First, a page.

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well... for what it's worth some of us have been experimenting with various ways to tame color neg results with color management processes, on a film batch basis. I came up with a convoluted approach that results in some of the best color I have ever produced, for one project, from Ektar 120 scans. However it's not anything really workable, and was simply one idea that will be abandoned on the way to better ideas, hopefully.
If we get something workable for humans.. it'll get posted.
In the meantime, I guess dinking with negafix (I too use Silverfast with my Howtek) and a lot of PS work is the way to go...
Tyler

Have you worked on customizing the preferred Negafix profile in the Expert Dialog? If you get that right, you really shouldn't need too much futzing around in Photoshop - at least for basic exposure and colour balance for the same film brand/type/ISO/batch/processor/processing date.
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Mark D Segal (formerly MarkDS)
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Christoph C. Feldhaim
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« Reply #27 on: February 19, 2012, 02:43:38 PM »
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Yup - sounds right. ProPhoto produces saturated reds from both Nikon scanners (5000 and 9000). It also did the same from the Minolta 5400 back in those days. Selecting the scanner profile at the scan stage when you are using Negafix is neither here nor there - doesn't do anything. It's the assignment and conversion you did in Photoshop that counts. Good, glad you got a usable workflow. Do you find the Holmes colour space much better for these scans than just using ARGB(98)?

I just bought the Holmes Chroma 100 set with the variants today and can say only one thing:
It works better if you want to adapt saturation than using vibrance / saturation  layers.
The size is similar to Prophoto, so if you want to stick with PS/LR saturation adjustments you won't need it, but my first impression is, that its worth it.
Adobe RGB drops/clips a lot of colors my scanner can reproduce, so switching to a wider gamut than AdobeRGB for scanning is a no-brainer for me.
« Last Edit: February 19, 2012, 02:46:20 PM by Christoph C. Feldhaim » Logged

Mark D Segal
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« Reply #28 on: February 19, 2012, 03:07:25 PM »
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Adobe RGB drops/clips a lot of colors my scanner can reproduce, so switching to a wider gamut than AdobeRGB for scanning is a no-brainer for me.

Yes, it is true that the gamut volume measured from the transparency profiles for the Nikon 5000 (and I assume same for your 9000) exceeds RGB(98). But once using ProPhoto, one encounters the redness issue. So if I understand correctly, you are saying that the Holmes colour space gives you the gamut volume without the redness tendency. If so, that sounds like a win-win.
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Mark D Segal (formerly MarkDS)
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« Reply #29 on: February 19, 2012, 03:13:14 PM »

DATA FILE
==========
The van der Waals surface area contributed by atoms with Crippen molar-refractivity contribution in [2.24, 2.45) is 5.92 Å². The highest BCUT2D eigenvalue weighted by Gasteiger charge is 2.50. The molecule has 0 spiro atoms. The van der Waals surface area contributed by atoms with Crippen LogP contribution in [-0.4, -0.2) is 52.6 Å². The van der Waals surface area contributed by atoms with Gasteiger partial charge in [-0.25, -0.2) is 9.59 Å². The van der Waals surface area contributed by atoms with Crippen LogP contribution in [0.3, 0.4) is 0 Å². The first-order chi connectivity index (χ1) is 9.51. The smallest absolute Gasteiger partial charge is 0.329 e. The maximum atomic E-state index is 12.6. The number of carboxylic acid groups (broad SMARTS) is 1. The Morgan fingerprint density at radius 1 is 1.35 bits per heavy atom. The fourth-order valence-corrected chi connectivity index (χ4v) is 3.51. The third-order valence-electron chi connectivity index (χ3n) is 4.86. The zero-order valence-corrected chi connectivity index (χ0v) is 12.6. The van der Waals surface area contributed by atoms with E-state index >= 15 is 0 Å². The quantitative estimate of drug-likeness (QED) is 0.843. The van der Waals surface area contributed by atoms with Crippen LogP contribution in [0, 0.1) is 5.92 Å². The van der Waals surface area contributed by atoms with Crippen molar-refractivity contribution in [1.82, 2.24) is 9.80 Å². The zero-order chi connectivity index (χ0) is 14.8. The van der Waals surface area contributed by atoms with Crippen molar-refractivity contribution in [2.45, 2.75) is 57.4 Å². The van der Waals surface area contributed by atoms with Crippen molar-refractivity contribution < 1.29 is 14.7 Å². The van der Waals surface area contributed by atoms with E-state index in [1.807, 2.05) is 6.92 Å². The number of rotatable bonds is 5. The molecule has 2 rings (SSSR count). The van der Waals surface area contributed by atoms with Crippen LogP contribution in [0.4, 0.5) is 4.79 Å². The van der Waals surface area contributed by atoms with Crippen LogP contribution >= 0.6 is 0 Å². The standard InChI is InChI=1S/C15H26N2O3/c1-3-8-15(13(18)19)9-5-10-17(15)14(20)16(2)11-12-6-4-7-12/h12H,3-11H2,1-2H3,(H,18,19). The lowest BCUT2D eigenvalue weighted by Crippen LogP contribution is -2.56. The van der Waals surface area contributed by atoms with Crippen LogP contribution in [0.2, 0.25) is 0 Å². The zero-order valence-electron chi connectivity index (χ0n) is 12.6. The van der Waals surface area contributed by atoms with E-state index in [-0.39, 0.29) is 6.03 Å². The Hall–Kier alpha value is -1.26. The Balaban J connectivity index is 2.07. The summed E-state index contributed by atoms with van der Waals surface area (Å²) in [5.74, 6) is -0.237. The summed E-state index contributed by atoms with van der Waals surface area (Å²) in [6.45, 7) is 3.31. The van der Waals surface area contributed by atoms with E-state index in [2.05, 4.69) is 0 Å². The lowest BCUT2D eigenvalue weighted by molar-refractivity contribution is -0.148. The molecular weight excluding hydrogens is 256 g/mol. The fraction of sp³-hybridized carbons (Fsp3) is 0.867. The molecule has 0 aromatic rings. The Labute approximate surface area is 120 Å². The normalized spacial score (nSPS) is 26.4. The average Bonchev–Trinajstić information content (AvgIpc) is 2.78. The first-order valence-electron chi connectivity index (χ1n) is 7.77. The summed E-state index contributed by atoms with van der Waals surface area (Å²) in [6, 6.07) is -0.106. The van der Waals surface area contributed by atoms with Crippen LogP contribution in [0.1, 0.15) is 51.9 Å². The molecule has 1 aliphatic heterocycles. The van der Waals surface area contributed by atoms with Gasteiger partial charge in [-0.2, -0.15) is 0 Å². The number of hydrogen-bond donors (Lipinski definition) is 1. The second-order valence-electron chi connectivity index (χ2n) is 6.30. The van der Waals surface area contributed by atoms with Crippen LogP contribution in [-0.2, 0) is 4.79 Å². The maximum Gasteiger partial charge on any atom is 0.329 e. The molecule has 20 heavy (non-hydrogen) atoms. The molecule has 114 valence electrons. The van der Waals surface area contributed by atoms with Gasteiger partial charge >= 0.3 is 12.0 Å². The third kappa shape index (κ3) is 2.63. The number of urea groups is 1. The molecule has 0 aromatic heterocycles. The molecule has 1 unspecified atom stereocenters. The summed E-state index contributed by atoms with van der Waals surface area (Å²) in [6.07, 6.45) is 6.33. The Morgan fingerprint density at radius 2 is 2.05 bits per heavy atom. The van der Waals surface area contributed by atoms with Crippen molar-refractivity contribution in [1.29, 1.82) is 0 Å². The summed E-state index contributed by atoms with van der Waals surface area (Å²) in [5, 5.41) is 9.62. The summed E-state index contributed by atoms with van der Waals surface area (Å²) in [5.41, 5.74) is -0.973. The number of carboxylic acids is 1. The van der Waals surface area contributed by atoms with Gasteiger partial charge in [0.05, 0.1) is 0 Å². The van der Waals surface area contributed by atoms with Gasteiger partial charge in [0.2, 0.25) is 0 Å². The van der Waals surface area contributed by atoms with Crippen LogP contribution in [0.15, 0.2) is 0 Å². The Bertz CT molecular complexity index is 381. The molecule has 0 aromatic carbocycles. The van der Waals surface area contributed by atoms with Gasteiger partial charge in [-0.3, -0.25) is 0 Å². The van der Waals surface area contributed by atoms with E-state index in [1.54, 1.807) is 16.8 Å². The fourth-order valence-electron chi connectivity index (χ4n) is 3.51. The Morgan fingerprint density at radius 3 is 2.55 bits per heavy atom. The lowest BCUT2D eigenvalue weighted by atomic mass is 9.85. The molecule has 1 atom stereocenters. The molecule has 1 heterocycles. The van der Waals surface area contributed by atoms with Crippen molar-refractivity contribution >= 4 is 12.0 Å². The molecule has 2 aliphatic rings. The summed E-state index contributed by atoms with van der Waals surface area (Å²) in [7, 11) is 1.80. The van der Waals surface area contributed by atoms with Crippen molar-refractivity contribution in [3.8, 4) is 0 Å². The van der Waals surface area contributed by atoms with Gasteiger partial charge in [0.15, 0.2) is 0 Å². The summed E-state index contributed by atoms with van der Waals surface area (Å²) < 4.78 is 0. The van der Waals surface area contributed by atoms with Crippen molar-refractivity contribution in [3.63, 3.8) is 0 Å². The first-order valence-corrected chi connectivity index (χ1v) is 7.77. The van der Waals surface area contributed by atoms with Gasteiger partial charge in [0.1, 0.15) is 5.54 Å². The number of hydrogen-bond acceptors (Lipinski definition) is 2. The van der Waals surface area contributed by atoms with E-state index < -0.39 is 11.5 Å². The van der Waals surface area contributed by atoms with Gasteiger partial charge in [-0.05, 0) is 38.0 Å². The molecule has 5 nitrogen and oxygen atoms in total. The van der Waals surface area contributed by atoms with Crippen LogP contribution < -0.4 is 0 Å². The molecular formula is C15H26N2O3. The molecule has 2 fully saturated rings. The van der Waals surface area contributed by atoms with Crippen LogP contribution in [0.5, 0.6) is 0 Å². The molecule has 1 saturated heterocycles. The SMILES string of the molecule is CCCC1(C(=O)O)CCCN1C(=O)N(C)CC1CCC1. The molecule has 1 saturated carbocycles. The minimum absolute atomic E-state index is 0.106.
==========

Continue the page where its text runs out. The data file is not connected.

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Christoph,

Added question to the one above, Holme's page is really out of date, so it's not clear how compatible his profiles are with SilverFast 8 and with Photoshop CS 5. Are these the applications you are using them with?
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Mark D Segal (formerly MarkDS)
Author: "Scanning Workflows with SilverFast 8....." http://www.luminous-landscape.com/reviews/film/scanning_workflows_with_silverfast_8.shtml
Christoph C. Feldhaim
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« Reply #30 on: February 19, 2012, 03:21:48 PM »
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I don't think the Holmes space is necessarily better than Prophoto.
The advantage of it is the chroma variants.
My impression is, that the conversion from the scanner input space into the working space in SF8 is simply bugged.
To me it looks as if Prophoto just was assigned and not converted and that the conversion did not work when using Prophoto as working colorspace in SF8.
ASSIGNING the scanner colorspace in PS and then CONVERTING to the larger gamut in PS did the trick.
This should also work with Prophoto.
I will call Lasersoft next week and ask them about it.

I mean:
What happens when we profile the scanner?
We put in a target with known XYZ/LAB values and scan it.
We get a profile which connects the numbers coming out of the scanner with the real world colors.
When suddenly after changing the colorspace a number which represents a real world red tone shows an out of bound extreme red something has gone wrong.
Since Prophoto is a wide gamut colorspace which allows these extreme reds, I believe the number which represents a sane red in the measured scanner profile/colorspace and which suddenly represents an extreme color has been wrongly converted or just been assigned.
So - basically I believe its a bug.
A conversion from a colorspace/profile which gives good color to a larger colorspace which contains the original colorspace should never lead to these extreme colors.
I tried all rendering intents, and the reds were always out of bounds - so I believe its a bug.
« Last Edit: February 19, 2012, 03:35:57 PM by Christoph C. Feldhaim » Logged

dmerger